The Environmental Protection Agency (EPA) on Oct. 5 appealed a federal court decision handed down on Aug. 21 that vacated the agency’s July 2011–finalized Cross-State Air Pollution Rule (CSAPR) because, the court said, it violated federal law. The EPA is now seeking a rehearing en banc that would involve all eight judges that serve at the U.S. Court of Appeals for the D.C. Circuit.
The EPA’s petition says that a rehearing en banc is required "to preserve the uniformity" of the appellate court’s decisions, saying the court had made "numerous other decisions that protect the integrity of the administrative and judicial process by strictly construing the [Clean Air Act’s] jurisdictional and exhaustion requirements."
A three-judge panel of the Appeals Court, consisting of Judges Rogers, Griffith, and Kavanaugh, heard arguments on legal challenges to the CSAPR in April, but it was deeply divided when it issued its decision in August. Judge Kavanaugh wrote the opinion for the court, joined by Judge Griffith. Judge Rogers strongly dissented, arguing Judge Kavanaugh’s opinion represented a “trampling on this court’s precedent on which the [EPA] was entitled to rely in developing the Transport Rule rather than be blindsided by arguments raised for the first time in this court.”
The EPA appealed the decision using an argument on the same lines: “The panel’s decision upends the appropriate relationship of the judicial, legislative, and executive branches of government by rewriting clear legislation, ignoring explicit statutory jurisdictional limits, and stepping into the realm of matters reserved by Congress and the courts to the technical expertise of administrative agencies. Especially in light of the enormous public health and regulatory significance of the Transport Rule, these clearly are issues of ‘exceptional importance’," the Oct. 5 petition says.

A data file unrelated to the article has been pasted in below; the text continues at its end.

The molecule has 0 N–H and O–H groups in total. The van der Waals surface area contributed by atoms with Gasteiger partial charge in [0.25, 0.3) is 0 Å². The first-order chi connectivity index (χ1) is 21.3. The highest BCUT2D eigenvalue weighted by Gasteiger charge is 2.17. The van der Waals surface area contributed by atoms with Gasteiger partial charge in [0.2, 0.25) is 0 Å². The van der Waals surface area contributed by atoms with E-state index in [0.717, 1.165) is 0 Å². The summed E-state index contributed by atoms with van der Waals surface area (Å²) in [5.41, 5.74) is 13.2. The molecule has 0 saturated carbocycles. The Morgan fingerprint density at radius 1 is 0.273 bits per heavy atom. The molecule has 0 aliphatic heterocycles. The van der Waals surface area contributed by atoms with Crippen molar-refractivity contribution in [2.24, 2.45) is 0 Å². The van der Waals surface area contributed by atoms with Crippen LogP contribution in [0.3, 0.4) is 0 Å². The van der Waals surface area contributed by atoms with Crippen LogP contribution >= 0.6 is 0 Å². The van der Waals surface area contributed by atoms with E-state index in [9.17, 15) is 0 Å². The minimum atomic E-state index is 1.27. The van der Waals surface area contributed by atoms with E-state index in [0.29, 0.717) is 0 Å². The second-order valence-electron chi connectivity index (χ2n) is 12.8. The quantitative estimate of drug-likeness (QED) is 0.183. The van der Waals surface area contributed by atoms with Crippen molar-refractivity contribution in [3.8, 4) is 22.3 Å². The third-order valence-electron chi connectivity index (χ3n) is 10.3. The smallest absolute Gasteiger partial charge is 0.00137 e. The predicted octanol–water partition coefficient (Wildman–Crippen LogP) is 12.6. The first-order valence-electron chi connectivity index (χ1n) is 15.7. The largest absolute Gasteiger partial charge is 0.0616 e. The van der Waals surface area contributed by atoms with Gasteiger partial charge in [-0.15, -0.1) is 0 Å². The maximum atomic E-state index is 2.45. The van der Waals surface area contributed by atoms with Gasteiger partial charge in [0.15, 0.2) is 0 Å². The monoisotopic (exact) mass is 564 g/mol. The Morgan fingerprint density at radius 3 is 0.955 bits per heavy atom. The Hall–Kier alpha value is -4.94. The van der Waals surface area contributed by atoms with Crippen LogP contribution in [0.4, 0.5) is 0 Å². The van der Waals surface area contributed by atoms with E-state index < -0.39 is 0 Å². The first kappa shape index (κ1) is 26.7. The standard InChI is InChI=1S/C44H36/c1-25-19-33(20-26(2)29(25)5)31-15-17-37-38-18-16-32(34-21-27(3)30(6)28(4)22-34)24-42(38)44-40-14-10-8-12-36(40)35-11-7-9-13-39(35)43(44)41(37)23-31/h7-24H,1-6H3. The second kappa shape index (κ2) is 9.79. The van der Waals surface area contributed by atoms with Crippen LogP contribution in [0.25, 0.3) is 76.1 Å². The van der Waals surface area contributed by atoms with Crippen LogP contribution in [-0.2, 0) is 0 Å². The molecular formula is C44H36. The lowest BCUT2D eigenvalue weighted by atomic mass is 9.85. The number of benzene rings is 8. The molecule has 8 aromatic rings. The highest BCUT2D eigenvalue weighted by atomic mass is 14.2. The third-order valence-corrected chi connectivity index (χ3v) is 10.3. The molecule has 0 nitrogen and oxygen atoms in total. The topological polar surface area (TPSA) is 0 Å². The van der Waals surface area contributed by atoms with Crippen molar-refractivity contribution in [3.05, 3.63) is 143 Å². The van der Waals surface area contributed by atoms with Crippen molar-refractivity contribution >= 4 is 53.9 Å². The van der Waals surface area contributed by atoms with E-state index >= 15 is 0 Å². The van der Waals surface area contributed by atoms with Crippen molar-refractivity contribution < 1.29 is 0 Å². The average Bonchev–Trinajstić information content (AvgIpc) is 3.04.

The EPA argues that in the panel’s issuance of the Aug. 21 ruling, which held that the agency lacked authority to promulgate Transport Rule federal implementation plans, the panel "acted contrary to decisions of this Court by (1) reaching out to invalidate EPA actions that were not before the Court and for which the statutory review period had previously run, and (2) exceeding the Court’s proper role in statutory interpretation by rewriting the plain language of the Act."
In a statement on Oct. 5, the EPA added that as proposed, CSAPR was a "cost-effective and common-sense approach that would help states meet their Clean Air Act obligations to cut air pollution and meet air quality health standards, preventing more than 30,000 premature deaths and hundreds of thousands of illnesses each year. Our filing today signals our commitment to this goal."
The agency noted that implementation of an interstate pollution rule had suffered several delays. CSAPR replaced CAIR, a rule promulgated in 2005. The D.C. Circuit struck down CAIR in July 2008, but later that year, the court reinstated CAIR and directed the EPA to issue a new rule to implement Clean Air Act requirements concerning interstate air pollution.
CSAPR was finalized in July 2011, but the D.C. Circuit on Dec. 30 stayed the rule just two days before it was set to go into effect, ordering the EPA to continue administering the previously promulgated CAIR until a final decision could be made on the merits of the rule. The motions considered by the court in its Aug. 21 order stemmed from 45 separate appeals from several companies, industry and environmental groups, and 15 states. Nineteen parties had filed motions to stay the rule. Nine states, the District of Columbia, five major cities, and a few power companies had intervened in support of the EPA.
And more delays were inevitable, said attorney Michael Cooke, an administrative law specialist affiliated with the law firm Greenberg Traurig’s Tampa office.
"It could take several weeks for the court to decide whether to rehear the case, and the time frame to file for certiorari review will not commence until after the court acts on the petition for rehearing. So it could be well into December or even later until it is clear what, if any, review might occur at the U.S. Court of Appeals, and it could take even longer to see if certiorari review would be sought and granted," he said.
Meanwhile, the possibility that the federal court would rehear the case was not unfounded, he said. "Rehearings generally are not favored by the court, but there was a strong dissent in the case that suggested the majority opinion conflicted with prior opinions of the court. This is one of the reasons that can be used to justify a rehearing and is one of the arguments EPA makes in its petition."
Sources: POWERnews, EPA, Greenberg Traurig
This story originally appeared in POWERnews, Oct. 11.
—Sonal Patel, Senior Writer (@POWERmagazine)